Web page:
The Word Encountered
Ambivalences of the Call
“Come after me.” (Mk 1:17)
It is a common misunderstanding, it seems to me, to expect that the experience of a call from God is somehow laced with peace, charged with happiness, and results in victory. Most instances in the scriptures suggest otherwise. Many prophets, even Moses, were reluctant and hesitant. They often felt not up to the test at all. Sometimes they regretted that the call had ever been placed.
Jonah's problem was even more confounding. He was invested with a momentous message for the sprawling city of Nineveh. The entire place was going to be demolished by God in forty days' time.
And yet, before Jonah could walk through the city announcing its doom, the whole lot of them, including the king, repented. Moved by their change of heart, their sackcloth and ashes, God relented and did not execute the threat.
What's interesting—only if you read beyond the ten lines used for this Sunday's readings—is that Jonah gets very upset. In fact, he's enraged and embarrassed: “I might as well be dead as go on living.”
How many setbacks can one experience and yet not question the call in the first place?He should have known better, Jonah admits, even at the moment of the call. The message was clear and he gave it, but his worst suspicions concerning God's tenderness were confirmed. His predictions would not come true. The only bright spot: Nineveh was saved. God asks: “Am I not to feel sorry for Nineveh, the great city, in which there are more than a hundred and twenty thousand people who cannot tell their right hand from their left, to say nothing of all the animals?” (Jon 4:11).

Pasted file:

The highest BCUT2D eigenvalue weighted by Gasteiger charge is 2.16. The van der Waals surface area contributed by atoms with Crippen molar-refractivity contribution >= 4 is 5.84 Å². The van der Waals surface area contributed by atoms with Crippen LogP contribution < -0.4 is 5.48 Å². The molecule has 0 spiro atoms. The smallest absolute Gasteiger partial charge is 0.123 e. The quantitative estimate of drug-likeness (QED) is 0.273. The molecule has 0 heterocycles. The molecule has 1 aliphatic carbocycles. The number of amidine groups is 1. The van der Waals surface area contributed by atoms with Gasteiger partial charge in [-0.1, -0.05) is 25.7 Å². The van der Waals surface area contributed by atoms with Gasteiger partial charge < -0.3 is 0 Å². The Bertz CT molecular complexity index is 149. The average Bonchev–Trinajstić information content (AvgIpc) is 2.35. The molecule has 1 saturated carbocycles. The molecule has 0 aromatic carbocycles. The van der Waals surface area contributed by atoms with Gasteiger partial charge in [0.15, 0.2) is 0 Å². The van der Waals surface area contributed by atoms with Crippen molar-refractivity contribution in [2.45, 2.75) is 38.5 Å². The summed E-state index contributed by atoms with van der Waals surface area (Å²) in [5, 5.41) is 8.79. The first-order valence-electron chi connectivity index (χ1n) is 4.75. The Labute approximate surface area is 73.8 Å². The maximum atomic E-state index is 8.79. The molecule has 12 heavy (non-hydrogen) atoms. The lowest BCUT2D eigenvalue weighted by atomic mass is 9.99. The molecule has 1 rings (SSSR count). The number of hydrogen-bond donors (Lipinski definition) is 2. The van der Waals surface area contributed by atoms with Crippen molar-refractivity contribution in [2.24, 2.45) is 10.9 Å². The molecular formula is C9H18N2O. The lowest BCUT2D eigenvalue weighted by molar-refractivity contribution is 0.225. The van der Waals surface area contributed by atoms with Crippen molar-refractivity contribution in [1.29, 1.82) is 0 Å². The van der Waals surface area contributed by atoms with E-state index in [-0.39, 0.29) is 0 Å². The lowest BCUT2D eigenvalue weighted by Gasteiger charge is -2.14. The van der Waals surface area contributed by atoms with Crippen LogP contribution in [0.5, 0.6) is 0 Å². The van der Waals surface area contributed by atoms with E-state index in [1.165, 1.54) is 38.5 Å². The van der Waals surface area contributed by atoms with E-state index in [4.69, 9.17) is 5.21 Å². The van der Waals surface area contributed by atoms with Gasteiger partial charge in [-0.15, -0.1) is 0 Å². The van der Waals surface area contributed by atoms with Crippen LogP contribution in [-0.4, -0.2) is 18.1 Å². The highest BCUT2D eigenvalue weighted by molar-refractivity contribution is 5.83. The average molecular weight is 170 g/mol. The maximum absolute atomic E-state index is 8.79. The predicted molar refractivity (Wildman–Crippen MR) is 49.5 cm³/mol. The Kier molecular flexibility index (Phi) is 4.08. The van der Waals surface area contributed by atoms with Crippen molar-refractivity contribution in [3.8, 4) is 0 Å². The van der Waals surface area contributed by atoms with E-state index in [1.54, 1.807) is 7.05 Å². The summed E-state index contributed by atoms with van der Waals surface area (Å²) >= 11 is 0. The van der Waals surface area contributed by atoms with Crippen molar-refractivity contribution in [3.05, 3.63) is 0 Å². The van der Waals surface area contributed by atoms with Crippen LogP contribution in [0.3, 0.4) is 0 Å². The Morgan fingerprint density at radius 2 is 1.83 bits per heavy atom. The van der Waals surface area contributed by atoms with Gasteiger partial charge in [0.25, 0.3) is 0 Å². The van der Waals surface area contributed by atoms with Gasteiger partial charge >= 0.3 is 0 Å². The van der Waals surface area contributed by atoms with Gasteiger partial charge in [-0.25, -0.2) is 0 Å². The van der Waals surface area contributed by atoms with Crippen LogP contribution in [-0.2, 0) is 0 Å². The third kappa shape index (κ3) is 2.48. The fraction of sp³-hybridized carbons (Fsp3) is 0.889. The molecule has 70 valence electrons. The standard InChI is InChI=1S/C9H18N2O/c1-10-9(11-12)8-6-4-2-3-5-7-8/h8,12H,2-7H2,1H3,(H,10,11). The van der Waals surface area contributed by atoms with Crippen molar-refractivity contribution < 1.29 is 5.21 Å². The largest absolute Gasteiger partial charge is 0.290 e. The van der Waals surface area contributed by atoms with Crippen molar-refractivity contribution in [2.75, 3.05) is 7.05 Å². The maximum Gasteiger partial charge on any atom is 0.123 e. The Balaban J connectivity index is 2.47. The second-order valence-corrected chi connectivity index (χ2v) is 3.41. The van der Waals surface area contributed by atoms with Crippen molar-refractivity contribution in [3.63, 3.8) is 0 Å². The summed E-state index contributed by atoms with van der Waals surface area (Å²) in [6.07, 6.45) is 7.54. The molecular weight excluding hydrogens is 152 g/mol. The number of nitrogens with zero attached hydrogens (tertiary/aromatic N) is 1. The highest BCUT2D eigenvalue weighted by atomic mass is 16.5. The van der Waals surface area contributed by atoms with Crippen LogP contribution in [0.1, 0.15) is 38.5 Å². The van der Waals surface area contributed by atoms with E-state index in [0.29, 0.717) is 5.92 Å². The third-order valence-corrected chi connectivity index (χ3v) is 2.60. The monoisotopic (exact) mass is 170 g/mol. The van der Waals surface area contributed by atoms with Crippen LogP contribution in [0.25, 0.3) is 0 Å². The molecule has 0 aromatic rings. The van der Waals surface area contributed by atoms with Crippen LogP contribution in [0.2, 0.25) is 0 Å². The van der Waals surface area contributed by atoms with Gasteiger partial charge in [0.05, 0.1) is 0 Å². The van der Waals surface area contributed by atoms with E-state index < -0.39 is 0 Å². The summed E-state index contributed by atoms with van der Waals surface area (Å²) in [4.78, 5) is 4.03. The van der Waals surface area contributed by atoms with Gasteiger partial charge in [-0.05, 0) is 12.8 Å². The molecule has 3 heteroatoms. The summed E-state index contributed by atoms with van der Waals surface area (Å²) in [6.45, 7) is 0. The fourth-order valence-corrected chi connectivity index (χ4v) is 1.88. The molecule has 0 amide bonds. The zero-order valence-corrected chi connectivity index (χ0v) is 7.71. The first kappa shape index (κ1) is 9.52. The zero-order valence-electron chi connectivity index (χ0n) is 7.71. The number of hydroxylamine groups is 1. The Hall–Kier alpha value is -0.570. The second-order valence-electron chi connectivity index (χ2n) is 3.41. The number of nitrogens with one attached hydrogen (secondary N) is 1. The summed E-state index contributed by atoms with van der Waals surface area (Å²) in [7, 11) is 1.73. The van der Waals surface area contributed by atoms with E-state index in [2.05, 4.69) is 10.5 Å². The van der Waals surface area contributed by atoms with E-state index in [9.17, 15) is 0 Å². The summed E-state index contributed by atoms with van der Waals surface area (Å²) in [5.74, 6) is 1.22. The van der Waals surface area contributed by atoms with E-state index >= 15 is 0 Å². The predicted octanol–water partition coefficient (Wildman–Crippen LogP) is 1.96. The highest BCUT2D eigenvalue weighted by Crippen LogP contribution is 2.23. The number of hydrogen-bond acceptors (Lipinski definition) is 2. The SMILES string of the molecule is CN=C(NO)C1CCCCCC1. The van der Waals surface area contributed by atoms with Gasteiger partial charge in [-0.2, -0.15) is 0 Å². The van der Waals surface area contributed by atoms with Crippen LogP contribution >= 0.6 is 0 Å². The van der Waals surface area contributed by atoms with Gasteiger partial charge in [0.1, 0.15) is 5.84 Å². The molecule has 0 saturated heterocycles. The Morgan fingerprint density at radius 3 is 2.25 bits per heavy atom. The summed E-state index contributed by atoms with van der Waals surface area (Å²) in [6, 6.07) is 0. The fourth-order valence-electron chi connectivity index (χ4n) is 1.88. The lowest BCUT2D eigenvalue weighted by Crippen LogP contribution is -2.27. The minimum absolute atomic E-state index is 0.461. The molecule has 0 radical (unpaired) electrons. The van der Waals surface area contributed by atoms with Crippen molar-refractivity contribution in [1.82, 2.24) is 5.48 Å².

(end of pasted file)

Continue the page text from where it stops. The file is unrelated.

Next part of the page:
Thank God the heart of God is not like the egos of those he calls.
As much can be said of the apostles whom Jesus called to himself. By all rational accounts, they were a chancy lot. And their subsequent doubts would seem to number as many as their confirmations.
You would think that, after being invited by one such as Christ, all would be smooth sailing. Things would be free and clear. They would have one confirmation after another. And yet, we know their call must surely have been experienced as a journey into frustration and failure.
How many setbacks can one experience and yet not question the call in the first place? How many hopes, once clung to, have to be given up, before you give up?
Perhaps the words of St. Paul are responsive to these questions, when he advises radical detachment from every cherished good. Business, family, feelings, all indeed lovely—all messages from God's bounty—but none of them is God's very self. No one of these lavish gifts is the giver.
We are all, in effect, pilgrims, prophets, apostles, and sojourners in this passing bright circus of the world. We all have our message to give and our own act to perform. Such is the nature of our call into existence.
But like Jonah, we are well advised not to let immediate expectations or even our long-range dreams delude us. In the end, the final word is Good News from this strangely wonderful God who wants to capture us all in a net of eternal love.
John Kavanaugh, SJ
**From Saint Louis University